Dec 13, 2021 - Health

Millions of America's seniors are vulnerable to Omicron

Percentage of U.S. nursing home residents who have received a COVID-19 booster
Data: CDC; Note: From Aug. 29 to Sept. 26, 2021, facilities reporting 100% fully vaccinated individuals were excluded; Data for week ending Dec. 5 is still accruing, with 10,477 nursing homes reporting as of Dec. 12. All other data points had more than 14,000 homes reporting; Chart: Thomas Oide/Axios

Only about half of nursing home residents have received a COVID booster shot — an ominous statistic as Omicron rapidly spreads around the world.

Why it matters: Experts recommended booster shots — especially for this vulnerable population — even before the emergence of Omicron. But preliminary data shows that two doses of Pfizer's vaccine isn't very effective against the new variant, although three is.

Percentage of eligible population age 65 and older who have received a COVID-19 booster, by race
Data: CDC; Note: Eligible population is defined as persons 65 years and older who completed a primary COVID-19 vaccination series and were eligible to receive a booster or additional primary dose by the end of the analysis period, Nov. 19, 2021; Chart: Thomas Oide/Axios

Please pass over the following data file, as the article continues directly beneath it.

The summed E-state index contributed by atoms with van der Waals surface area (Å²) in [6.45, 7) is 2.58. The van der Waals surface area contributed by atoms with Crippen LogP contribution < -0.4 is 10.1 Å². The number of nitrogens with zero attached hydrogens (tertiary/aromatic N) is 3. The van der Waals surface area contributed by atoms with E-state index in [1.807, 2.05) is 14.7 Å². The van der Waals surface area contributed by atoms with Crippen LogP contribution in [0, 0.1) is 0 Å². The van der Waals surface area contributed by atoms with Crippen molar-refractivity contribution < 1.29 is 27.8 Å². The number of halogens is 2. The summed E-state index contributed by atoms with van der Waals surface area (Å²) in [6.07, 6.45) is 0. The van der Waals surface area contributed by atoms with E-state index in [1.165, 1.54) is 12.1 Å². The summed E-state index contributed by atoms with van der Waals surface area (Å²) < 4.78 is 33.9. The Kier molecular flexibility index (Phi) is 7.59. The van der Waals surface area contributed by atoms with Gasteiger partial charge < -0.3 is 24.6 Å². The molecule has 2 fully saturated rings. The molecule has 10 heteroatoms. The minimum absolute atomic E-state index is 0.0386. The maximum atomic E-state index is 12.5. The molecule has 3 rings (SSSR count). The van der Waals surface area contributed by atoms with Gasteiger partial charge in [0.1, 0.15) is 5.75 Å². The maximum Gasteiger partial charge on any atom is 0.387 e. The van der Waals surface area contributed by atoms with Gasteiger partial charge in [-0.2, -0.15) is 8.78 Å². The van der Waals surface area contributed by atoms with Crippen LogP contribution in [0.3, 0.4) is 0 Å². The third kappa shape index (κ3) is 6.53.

The big picture: Less than half of eligible adults 65 and older — 44% — had received a booster shot as of shortly before Thanksgiving, according to CDC data released Friday.

  • There was wide variation by race and ethnicity, with white Americans more likely to have gotten a booster than most people of color.
  • There was also significant variability based on vaccine type. Eligible seniors who originally received J&J's one-shot vaccine were much less likely to have gotten a booster shot than Pfizer and Moderna recipients.
  • Only 17% of eligible J&J recipients had been boosted as of Nov. 19.

The bottom line: Millions of unboosted seniors, even those who are fully vaccinated, are vulnerable to breakthrough infections as Omicron cases spike.

  • It's still not clear how well two doses of Pfizer and Moderna's vaccines — or one dose of J&J's — protect recipients against severe disease, although experts expect the vaccines' effectiveness against severe disease to remain stronger for longer than their effectiveness against infection.
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